COVID-19 Visa Changes on Work Arrangements for Temporary Visa Holders
In less than six months, coronavirus has transformed the whole world. Everything has been impacted. How we live, interact with each other, work, communicate, how we move around and travel. Every aspect of our lives has been affected, and it makes us have to adapt to many changes or a new routine. Immigration is one of the many sectors that is affected by this COVID-19 Pandemic. The Government is required to make decisions as wisely as possible.
Australian Department of Home Affairs has made several changes to temporary visa holders’ arrangements during the coronavirus outbreak to protect public health.
Employers are still required to abide by all relevant Australian workplace laws. All overseas workers, international students who work part-time, have the same rights as all other domestic employees.
You may check below for some of the industry sectors that are implementing the COVID-19’s Immigration regulation changes for temporary visa holders.
COVID-19 Changes in Agriculture Industry for Temporary Visa Holders
Due to COVID-19 Home Affairs will implement flexible arrangements to allow essential workers who are working in critical sectors, including Seasonal Worker Programme participants, Pacific Labour Scheme participants, and Working Holiday holder, to extend their stay:
- Seasonal Worker Programme workers with visas due to expire will be able to apply for a Temporary Activity (subclass 408) visa in the Australian Government Endorsed Event stream.
- Pacific Labour Scheme workers with visas due to expire can apply for a new Temporary Work (International Relations) (subclass 403) Pacific Labour scheme stream visa.
- Temporary Workers currently in Australia under these programs will also be exempt from the requirement to work for a single employer and will be able to move between approved employers.
Also, Working Holiday Makers who are working in critical sectors (e.g. agriculture, aged or health care) will be exempt from the 6-month work limitation with one employer. They are also eligible for a Temporary Activity (subclass 408) visa in the Australian Government Endorsed Event stream.
COVID-19 Changes in Supermarket Industry for Temporary Visa Holders
- On 4 April 2020, due to COVID-19, the Government announced it was ceasing the temporary relaxation of the 40-hour work limit for student visa holders working in supermarkets.
- From 1 May 2020, the Department of Home Affairs and the Australian Border Force will exercise normal discretion concerning student visa holders employed in supermarkets who exceed the work limitations of their visa.
- The Department of Home Affairs and the Australian Border Force officers will not seek to enforce these conditions for, nor initiate prosecutions for, student visa holders who worked in supermarkets following this temporary measure between 7 March 2020 and 30 April 2020.
COVID-19 Changes in Aged Care Industry for Temporary Visa Holders
- International students who work in aged care can also work more than 40 hours a fortnight, to make sure there is enough staff to look after the elderly who are particularly vulnerable to COVID-19.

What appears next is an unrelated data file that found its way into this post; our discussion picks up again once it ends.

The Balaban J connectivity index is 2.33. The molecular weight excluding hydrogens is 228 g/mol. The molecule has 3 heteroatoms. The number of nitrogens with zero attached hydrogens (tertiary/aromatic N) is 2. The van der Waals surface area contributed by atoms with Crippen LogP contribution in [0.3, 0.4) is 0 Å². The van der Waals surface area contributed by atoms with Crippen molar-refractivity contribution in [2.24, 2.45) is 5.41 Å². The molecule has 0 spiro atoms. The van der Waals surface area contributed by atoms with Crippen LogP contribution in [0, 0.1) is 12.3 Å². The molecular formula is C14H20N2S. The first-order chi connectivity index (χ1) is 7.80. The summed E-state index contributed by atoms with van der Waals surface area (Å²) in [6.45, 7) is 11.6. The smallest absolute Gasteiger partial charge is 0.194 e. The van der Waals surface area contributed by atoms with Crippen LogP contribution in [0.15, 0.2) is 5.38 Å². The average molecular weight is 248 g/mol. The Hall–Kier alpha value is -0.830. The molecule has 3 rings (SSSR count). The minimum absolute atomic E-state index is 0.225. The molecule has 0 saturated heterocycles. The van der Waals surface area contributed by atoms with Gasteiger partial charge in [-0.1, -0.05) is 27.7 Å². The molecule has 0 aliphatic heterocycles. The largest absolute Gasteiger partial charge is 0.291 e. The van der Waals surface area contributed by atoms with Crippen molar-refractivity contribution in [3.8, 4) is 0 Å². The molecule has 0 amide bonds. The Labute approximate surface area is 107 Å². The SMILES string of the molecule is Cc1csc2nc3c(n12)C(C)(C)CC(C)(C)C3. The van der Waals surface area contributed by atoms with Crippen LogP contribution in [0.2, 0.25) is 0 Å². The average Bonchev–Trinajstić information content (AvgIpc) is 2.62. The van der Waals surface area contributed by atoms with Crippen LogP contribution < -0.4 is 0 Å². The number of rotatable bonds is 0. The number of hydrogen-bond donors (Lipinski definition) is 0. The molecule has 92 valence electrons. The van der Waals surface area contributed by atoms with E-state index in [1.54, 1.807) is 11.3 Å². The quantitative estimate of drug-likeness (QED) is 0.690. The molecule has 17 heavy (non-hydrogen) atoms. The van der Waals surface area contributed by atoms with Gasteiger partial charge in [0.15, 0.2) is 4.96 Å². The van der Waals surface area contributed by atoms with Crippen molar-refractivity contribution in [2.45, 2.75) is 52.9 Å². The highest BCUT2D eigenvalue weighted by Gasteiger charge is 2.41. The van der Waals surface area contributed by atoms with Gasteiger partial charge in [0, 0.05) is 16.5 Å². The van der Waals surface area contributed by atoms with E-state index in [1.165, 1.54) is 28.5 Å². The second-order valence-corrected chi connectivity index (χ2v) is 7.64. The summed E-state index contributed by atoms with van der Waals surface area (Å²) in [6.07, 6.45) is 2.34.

- All aged care Approved Providers or Commonwealth-funded aged care service providers that have been issued with a RACS ID, or a NAPS ID have been given access to the temporary relaxation of working hours for student visa holders. These aged care providers should see the letter provided to them by the Department of Health for further details.
These measures only apply to existing workers in their existing roles. They are temporary measures and will be reviewed by the Government regularly.
COVID-19 Changes in Health Medical Nursing Industry for Temporary Visa Holders
- International Student visa holders already enrolled in nursing programs can undertake work to help and support the health effort against COVID-19 as directed by health officials.
COVID-19 Changes in Cruise Ship Industry for Temporary Visa Holders
Due to COVID-19 on 20 May 2020, the Minister for Health extended the restrictions under the Biosecurity (Human Biosecurity Emergency) (Human Coronavirus with Pandemic Potential) (Emergency Requirements for Cruise Ships) Determination 2020 for the operation of cruise ships in Australia. This includes:
- Extending to 17 September 2020, the current measures restricting the entry of cruise ships into Australian territory and entry at Australian ports.
- Continuing the application of these restrictions to cruise ships capable of carrying 100 or more passengers.
The restrictions are inclusive of direct arrivals and Round Trip Cruises (RTC).
COVID-19 Changes in Airline Industry for Temporary Visa Holders
From 2100 AEDT 20 March 2020, airline staff should ensure that only exempt travellers board a flight to Australia. Where possible, the Australian Advanced.
Passenger Processing system will be used to deny any uplift for all other travellers. From 24 June 2020, all aircrew operating international flights between Australia and New Zealand, are exempt from home quarantine requirements, provided the evidence that they have only been within Australia and New Zealand for the past 14 days. Airlines and aircrew should monitor individual state and territory government health sites for details and updates on other additional measures.
Protecting vulnerable workers in operations and supply chains during the pandemic
Changes to business operations and structures due to COVID-19 may significantly impact some workers, in Australia and overseas, and increase their vulnerability to modern slavery and other forms of exploitation. The Government is encouraging employers and industry to be aware of the risks and take steps to protect vulnerable workers.
Still not sure how this can affect you? Speak to us, we are here to help!
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